But Jesus told them… from the beginning of creation, ‘God made them male and female… and the two shall become one flesh.’ So they are no longer two but one flesh. Therefore what God has joined together, no human being must separate.” (Mk 10:5-6; 8-9)
First, God made them male and female. Second, God made them to function as one. Third, God made them into a union. Fourth, God made the union indissoluble on earth.
Any craftsman who builds one thing from two parts knows that the parts must be entirely complimentary since only by fitting one part true to the other part can a single new thing be made as a distinct creation. Further he knows that the two parts must be different: they cannot tie together if they are exactly the same; one must “accept” the other. If they are the same, they each remain a “part” existing “apart”. But if made differently yet exclusively for each other, being mutually measured to join together, then they form a unity, a single unit.
Such is the case with the man and the woman and marriage. When we speak of parts here, we do not speak only of physical parts. God made the man and the woman to unite physically as a sign of the fecund love that was to further unite them emotionally and spiritually. Unlike some physical parts in which one receives the other, in matrimony the man and woman receive each other sacredly with full consent and with full commitment praying that God’s grace will be the bond between them.
The male and the female were made by God for each other. Thus they must dispose of all the overused drama, comedy, gossip, and cliché about how men and women can never understand each other. God made them to understand each other and so they must make this their solemn daily labor. They must make every effort to know and admire the other’s traits and to seek out God’s binary wisdom which is an everlasting wisdom still realized in heaven.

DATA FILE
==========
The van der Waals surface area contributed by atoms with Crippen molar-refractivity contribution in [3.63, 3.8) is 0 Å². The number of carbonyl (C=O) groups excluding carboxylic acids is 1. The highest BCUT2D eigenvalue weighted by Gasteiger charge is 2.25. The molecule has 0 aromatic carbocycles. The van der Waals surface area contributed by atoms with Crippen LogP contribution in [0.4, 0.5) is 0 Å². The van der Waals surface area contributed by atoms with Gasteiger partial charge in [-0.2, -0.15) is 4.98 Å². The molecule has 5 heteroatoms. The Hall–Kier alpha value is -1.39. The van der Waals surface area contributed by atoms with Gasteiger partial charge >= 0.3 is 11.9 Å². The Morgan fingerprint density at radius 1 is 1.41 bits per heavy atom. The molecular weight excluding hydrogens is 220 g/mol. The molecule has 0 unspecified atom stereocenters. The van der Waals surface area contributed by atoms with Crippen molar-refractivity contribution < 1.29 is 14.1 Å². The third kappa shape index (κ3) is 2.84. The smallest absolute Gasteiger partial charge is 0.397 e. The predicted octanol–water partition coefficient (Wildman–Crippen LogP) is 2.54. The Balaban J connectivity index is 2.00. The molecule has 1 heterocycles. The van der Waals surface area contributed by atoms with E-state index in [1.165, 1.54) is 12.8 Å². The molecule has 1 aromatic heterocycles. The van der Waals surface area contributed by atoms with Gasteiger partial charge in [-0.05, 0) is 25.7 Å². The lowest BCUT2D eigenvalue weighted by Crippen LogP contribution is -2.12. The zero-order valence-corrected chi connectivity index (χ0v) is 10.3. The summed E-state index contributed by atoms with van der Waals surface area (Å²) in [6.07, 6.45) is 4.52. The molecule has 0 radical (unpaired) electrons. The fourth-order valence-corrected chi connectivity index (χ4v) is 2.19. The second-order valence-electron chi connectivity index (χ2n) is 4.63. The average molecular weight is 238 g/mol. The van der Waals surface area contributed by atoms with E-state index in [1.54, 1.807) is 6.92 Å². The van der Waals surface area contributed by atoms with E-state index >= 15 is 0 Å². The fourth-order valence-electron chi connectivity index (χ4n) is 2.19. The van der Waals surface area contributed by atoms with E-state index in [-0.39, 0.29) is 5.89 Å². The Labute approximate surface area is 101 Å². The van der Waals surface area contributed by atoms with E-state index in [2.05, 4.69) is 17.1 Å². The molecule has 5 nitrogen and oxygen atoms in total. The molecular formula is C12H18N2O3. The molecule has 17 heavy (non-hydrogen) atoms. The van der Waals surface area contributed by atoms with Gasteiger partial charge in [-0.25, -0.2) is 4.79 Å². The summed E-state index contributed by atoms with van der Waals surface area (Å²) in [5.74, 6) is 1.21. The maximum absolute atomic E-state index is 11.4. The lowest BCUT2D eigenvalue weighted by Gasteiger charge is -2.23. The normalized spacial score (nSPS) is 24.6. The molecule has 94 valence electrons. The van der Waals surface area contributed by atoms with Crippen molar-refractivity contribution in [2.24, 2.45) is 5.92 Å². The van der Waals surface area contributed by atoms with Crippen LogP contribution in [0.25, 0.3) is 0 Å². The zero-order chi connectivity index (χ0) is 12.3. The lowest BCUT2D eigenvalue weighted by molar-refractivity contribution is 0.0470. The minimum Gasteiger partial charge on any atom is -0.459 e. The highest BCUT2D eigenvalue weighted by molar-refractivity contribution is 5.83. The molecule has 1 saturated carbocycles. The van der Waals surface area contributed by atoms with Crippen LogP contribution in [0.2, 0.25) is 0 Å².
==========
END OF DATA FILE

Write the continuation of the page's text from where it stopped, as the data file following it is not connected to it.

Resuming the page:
To assist us in our reflection upon the man, the woman, and marriage for this 27th Sunday in Ordinary Time, we place on our bulletin cover a work by the great Spanish painter, Bartolome Esteban Murillo, entitled, The Marriage of the Virgin (1670). Murillo paints soft, bright and ethereal figures; figures which if not confined to their linear frames might just scatter as dissipating puffs of cloud. Yet, Murillo’s figures behave as reserved as Early Renaissance artists could paint them; except for the additional spiritual sense of the Baroque which draws in our hearts.
Mary and Joseph stand hand-in-hand with no eye contact so that we might meditate on their sincere interior purpose and commitment. A blessing is offered, but the true blessing is that of grace shown by the descent of the Holy Spirit indicating that it is God who joins the bride and groom in one new spirit. The staff of Joseph flowers through God’s approval while other suitors less worthy hold bare rods and branches, one even snapping it for its unfruitfulness. It is fruitless because this man’s heart lacks the full consent and commitment needed for a valid marriage before God. Perhaps he showed up because of a personal attraction. However, that, on its own, validates nothing.
-Steve Guillotte, Director of Pastoral Services